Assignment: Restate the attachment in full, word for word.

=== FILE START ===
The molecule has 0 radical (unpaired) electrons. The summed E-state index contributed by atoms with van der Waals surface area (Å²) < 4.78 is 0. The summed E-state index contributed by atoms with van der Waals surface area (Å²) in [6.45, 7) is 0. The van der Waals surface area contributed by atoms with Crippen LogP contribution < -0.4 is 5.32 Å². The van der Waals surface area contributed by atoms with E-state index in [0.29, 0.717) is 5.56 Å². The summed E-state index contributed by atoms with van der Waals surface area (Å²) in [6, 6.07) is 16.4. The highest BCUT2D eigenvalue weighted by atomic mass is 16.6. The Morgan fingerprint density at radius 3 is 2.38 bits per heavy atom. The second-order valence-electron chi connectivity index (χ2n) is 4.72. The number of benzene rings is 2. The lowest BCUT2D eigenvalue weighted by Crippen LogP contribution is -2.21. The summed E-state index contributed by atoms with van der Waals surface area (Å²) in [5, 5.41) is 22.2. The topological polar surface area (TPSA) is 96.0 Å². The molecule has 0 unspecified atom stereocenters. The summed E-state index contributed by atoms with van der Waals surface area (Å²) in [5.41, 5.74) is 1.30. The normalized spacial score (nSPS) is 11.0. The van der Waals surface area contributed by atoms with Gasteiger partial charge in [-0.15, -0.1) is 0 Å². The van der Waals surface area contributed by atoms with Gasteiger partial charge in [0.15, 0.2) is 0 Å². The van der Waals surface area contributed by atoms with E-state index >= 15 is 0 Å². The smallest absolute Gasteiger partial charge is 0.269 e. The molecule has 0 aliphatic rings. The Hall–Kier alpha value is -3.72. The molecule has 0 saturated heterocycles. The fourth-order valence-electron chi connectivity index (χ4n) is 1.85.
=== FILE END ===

The molecule has 0 radical (unpaired) electrons. The summed E-state index contributed by atoms with van der Waals surface area (Å²) < 4.78 is 0. The summed E-state index contributed by atoms with van der Waals surface area (Å²) in [6.45, 7) is 0. The van der Waals surface area contributed by atoms with Crippen LogP contribution < -0.4 is 5.32 Å². The van der Waals surface area contributed by atoms with E-state index in [0.29, 0.717) is 5.56 Å². The summed E-state index contributed by atoms with van der Waals surface area (Å²) in [6, 6.07) is 16.4. The highest BCUT2D eigenvalue weighted by atomic mass is 16.6. The Morgan fingerprint density at radius 3 is 2.38 bits per heavy atom. The second-order valence-electron chi connectivity index (χ2n) is 4.72. The number of benzene rings is 2. The lowest BCUT2D eigenvalue weighted by Crippen LogP contribution is -2.21. The summed E-state index contributed by atoms with van der Waals surface area (Å²) in [5, 5.41) is 22.2. The topological polar surface area (TPSA) is 96.0 Å². The molecule has 0 unspecified atom stereocenters. The summed E-state index contributed by atoms with van der Waals surface area (Å²) in [5.41, 5.74) is 1.30. The normalized spacial score (nSPS) is 11.0. The van der Waals surface area contributed by atoms with Gasteiger partial charge in [-0.15, -0.1) is 0 Å². The van der Waals surface area contributed by atoms with Gasteiger partial charge in [0.15, 0.2) is 0 Å². The van der Waals surface area contributed by atoms with E-state index >= 15 is 0 Å². The smallest absolute Gasteiger partial charge is 0.269 e. The molecule has 0 aliphatic rings. The Hall–Kier alpha value is -3.72. The molecule has 0 saturated heterocycles. The fourth-order valence-electron chi connectivity index (χ4n) is 1.85.